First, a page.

There’s plenty to love about Love, Simon. It’s a charming romantic dramedy about a cool high school senior who has an awesome family, a great circle of friends, and one big secret: he’s gay. This isn’t some small indie drama that weighs heavy on the soul. It’s a sweet, lighthearted, relatable coming-of-age and coming-out story that plays a lot like a typical John Hughes teen ensemble movie updated for the times, where snapchat, texting and online forums are a primary means of communication. It’s backed by a major studio (20th Century Fox) so it actually has a fighting chance to reach a wide, mainstream audience – as it should.
Here’s the gist: Simon (Nick Robinson, The Kings of Summer, Everything, Everything) falls for a gay classmate that he’s been exchanging anonymous emails with. They don’t know each other’s true identities but they share a common bond and come to rely on each other for support. Their timeline for a potential, eventual meet-cute gets derailed when an obnoxious classmate (Logan Miller) discovers Simon’s secret and threatens to expose him – unless Simon helps him hook up with one of his attractive gal-pals. Rather than come clean to his friends and family, Simon succumbs to the blackmail and makes some stupid decisions that threaten to undermine his relationships with his besties (played by Katherine Langford, Alexandra Shipp, and Jorge Lendeborg Jr.). All the while, he’s trying to figure out who his anonymous pen-pal may be. When Simon does open up to his folks (Jennifer Garner, Josh Duhamel), they prove to be the coolest, most understanding parents ever – with reactions that are both tissue and applause-worthy (seriously – I attended a screening with a bunch of teens and young adults who sniffed and cheered their way through several scenes.)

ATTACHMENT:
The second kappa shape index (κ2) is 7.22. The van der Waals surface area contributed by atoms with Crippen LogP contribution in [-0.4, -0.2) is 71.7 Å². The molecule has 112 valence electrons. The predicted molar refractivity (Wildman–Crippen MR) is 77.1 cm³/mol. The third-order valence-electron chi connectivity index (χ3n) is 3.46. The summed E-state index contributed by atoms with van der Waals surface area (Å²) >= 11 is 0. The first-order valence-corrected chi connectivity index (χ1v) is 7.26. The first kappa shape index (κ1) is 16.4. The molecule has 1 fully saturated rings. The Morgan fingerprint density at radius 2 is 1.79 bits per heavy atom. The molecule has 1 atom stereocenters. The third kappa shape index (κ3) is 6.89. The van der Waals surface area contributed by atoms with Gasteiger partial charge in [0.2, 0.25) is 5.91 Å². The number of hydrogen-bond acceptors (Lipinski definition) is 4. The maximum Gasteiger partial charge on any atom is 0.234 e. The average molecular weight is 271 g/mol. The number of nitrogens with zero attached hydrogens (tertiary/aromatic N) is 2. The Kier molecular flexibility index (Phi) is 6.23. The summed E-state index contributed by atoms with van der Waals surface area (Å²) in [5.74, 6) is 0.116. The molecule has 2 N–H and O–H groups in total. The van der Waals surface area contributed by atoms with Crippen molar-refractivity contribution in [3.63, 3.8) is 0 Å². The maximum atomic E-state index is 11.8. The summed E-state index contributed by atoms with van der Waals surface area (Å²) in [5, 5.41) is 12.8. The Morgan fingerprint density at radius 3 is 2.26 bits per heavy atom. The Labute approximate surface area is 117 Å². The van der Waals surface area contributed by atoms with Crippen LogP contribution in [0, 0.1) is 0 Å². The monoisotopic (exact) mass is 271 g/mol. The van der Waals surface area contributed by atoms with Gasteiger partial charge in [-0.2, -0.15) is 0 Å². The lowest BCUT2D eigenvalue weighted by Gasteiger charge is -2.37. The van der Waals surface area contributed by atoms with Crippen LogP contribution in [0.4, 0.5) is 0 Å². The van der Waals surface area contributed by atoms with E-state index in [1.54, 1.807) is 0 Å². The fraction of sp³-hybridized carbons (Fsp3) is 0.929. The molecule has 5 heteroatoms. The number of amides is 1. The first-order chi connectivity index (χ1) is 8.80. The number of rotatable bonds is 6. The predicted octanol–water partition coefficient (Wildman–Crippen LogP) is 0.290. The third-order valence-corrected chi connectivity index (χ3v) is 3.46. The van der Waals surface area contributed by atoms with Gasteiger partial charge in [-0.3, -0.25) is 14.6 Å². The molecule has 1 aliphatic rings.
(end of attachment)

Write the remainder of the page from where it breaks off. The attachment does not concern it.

Love, Simon has a strong supporting cast and plenty of comedic moments, provided in part by Tony Hale as the too-cool-for-school assistant Vice Principal, and Natasha Rothwell as the spunky, sarcastic drama teacher leading a group of talent-challenged students in a production of ‘Cabaret’. The film is directed by Greg Berlanti who’s made a career out of appealing to the YA crowd with TV shows like Riverdale, The Flash, and Supergirl. He also directed Duhamel (and Katherine Heigl) in the 2010 romantic dramedy Life As We Know It. Berlanti found himself some solid material to work with in the Love, Simon screenplay, based on the YA novel “Simon vs. the Homo Sapiens Agenda” by Becky Albertalli. Love, Simon is an entertaining PG-13 film that is designed to be more mainstream accessible than a Call Me By Your Name or Moonlight – though all share a heartfelt, poignant message about issues of sexual identity and acceptance.